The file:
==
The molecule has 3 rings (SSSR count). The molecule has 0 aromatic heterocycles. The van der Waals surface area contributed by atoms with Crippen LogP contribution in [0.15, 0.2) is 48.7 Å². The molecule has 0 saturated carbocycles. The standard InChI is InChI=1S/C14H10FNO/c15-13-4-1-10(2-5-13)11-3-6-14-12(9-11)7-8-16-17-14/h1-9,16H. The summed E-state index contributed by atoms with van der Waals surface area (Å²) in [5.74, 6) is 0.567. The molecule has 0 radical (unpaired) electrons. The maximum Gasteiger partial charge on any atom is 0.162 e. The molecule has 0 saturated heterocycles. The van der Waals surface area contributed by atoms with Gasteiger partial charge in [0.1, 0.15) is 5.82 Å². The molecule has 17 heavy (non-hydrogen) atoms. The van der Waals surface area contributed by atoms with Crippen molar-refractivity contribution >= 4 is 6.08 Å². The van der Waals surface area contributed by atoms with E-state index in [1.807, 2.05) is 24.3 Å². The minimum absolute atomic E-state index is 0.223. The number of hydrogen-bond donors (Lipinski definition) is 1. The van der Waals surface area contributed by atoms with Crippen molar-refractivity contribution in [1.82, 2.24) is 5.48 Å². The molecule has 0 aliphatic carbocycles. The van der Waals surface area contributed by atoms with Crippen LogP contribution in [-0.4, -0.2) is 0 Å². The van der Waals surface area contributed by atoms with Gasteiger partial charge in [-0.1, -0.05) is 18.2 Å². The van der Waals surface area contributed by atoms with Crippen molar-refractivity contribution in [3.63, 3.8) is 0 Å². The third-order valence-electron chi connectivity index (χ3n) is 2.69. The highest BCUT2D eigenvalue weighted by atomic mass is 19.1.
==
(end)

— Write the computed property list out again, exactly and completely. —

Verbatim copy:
The molecule has 3 rings (SSSR count). The molecule has 0 aromatic heterocycles. The van der Waals surface area contributed by atoms with Crippen LogP contribution in [0.15, 0.2) is 48.7 Å². The molecule has 0 saturated carbocycles. The standard InChI is InChI=1S/C14H10FNO/c15-13-4-1-10(2-5-13)11-3-6-14-12(9-11)7-8-16-17-14/h1-9,16H. The summed E-state index contributed by atoms with van der Waals surface area (Å²) in [5.74, 6) is 0.567. The molecule has 0 radical (unpaired) electrons. The maximum Gasteiger partial charge on any atom is 0.162 e. The molecule has 0 saturated heterocycles. The van der Waals surface area contributed by atoms with Gasteiger partial charge in [0.1, 0.15) is 5.82 Å². The molecule has 17 heavy (non-hydrogen) atoms. The van der Waals surface area contributed by atoms with Crippen molar-refractivity contribution >= 4 is 6.08 Å². The van der Waals surface area contributed by atoms with E-state index in [1.807, 2.05) is 24.3 Å². The minimum absolute atomic E-state index is 0.223. The number of hydrogen-bond donors (Lipinski definition) is 1. The van der Waals surface area contributed by atoms with Crippen molar-refractivity contribution in [1.82, 2.24) is 5.48 Å². The molecule has 0 aliphatic carbocycles. The van der Waals surface area contributed by atoms with Crippen LogP contribution in [-0.4, -0.2) is 0 Å². The van der Waals surface area contributed by atoms with Gasteiger partial charge in [-0.1, -0.05) is 18.2 Å². The van der Waals surface area contributed by atoms with Crippen molar-refractivity contribution in [3.63, 3.8) is 0 Å². The third-order valence-electron chi connectivity index (χ3n) is 2.69. The highest BCUT2D eigenvalue weighted by atomic mass is 19.1.